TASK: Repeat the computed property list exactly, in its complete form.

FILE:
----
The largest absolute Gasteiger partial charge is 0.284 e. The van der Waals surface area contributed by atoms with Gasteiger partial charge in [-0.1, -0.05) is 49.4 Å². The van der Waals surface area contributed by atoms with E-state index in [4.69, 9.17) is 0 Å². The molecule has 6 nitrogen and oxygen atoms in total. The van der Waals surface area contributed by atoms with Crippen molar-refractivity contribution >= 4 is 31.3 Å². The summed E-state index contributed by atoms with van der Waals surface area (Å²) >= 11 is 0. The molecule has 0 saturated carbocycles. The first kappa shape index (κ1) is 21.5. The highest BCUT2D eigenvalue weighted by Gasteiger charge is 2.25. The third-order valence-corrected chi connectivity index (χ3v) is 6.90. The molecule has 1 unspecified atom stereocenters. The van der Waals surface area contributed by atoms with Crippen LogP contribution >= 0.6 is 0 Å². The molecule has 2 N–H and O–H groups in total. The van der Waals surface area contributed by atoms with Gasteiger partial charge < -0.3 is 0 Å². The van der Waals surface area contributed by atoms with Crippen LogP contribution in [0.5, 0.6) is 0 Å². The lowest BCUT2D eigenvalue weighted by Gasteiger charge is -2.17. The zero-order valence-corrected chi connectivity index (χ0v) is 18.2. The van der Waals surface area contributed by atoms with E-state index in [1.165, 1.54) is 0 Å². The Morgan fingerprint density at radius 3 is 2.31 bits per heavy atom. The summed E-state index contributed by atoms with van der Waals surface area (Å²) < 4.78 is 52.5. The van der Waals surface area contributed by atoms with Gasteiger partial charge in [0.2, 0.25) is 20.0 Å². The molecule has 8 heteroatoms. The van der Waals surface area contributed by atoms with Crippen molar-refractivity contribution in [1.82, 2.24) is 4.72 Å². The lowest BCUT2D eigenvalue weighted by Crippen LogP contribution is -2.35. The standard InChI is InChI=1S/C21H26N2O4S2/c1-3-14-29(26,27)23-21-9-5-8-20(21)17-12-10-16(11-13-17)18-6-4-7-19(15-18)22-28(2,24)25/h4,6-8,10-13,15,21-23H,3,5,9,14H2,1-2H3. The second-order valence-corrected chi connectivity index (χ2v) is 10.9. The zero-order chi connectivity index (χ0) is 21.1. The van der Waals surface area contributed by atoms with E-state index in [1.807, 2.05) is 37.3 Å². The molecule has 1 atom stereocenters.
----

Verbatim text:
The largest absolute Gasteiger partial charge is 0.284 e. The van der Waals surface area contributed by atoms with Gasteiger partial charge in [-0.1, -0.05) is 49.4 Å². The van der Waals surface area contributed by atoms with E-state index in [4.69, 9.17) is 0 Å². The molecule has 6 nitrogen and oxygen atoms in total. The van der Waals surface area contributed by atoms with Crippen molar-refractivity contribution >= 4 is 31.3 Å². The summed E-state index contributed by atoms with van der Waals surface area (Å²) >= 11 is 0. The molecule has 0 saturated carbocycles. The first kappa shape index (κ1) is 21.5. The highest BCUT2D eigenvalue weighted by Gasteiger charge is 2.25. The third-order valence-corrected chi connectivity index (χ3v) is 6.90. The molecule has 1 unspecified atom stereocenters. The van der Waals surface area contributed by atoms with Crippen LogP contribution >= 0.6 is 0 Å². The molecule has 2 N–H and O–H groups in total. The van der Waals surface area contributed by atoms with Gasteiger partial charge < -0.3 is 0 Å². The van der Waals surface area contributed by atoms with Crippen LogP contribution in [0.5, 0.6) is 0 Å². The lowest BCUT2D eigenvalue weighted by Gasteiger charge is -2.17. The zero-order valence-corrected chi connectivity index (χ0v) is 18.2. The van der Waals surface area contributed by atoms with E-state index in [1.165, 1.54) is 0 Å². The Morgan fingerprint density at radius 3 is 2.31 bits per heavy atom. The summed E-state index contributed by atoms with van der Waals surface area (Å²) < 4.78 is 52.5. The van der Waals surface area contributed by atoms with Gasteiger partial charge in [0.2, 0.25) is 20.0 Å². The molecule has 8 heteroatoms. The van der Waals surface area contributed by atoms with Crippen molar-refractivity contribution in [1.82, 2.24) is 4.72 Å². The lowest BCUT2D eigenvalue weighted by Crippen LogP contribution is -2.35. The standard InChI is InChI=1S/C21H26N2O4S2/c1-3-14-29(26,27)23-21-9-5-8-20(21)17-12-10-16(11-13-17)18-6-4-7-19(15-18)22-28(2,24)25/h4,6-8,10-13,15,21-23H,3,5,9,14H2,1-2H3. The second-order valence-corrected chi connectivity index (χ2v) is 10.9. The zero-order chi connectivity index (χ0) is 21.1. The van der Waals surface area contributed by atoms with E-state index in [1.807, 2.05) is 37.3 Å². The molecule has 1 atom stereocenters.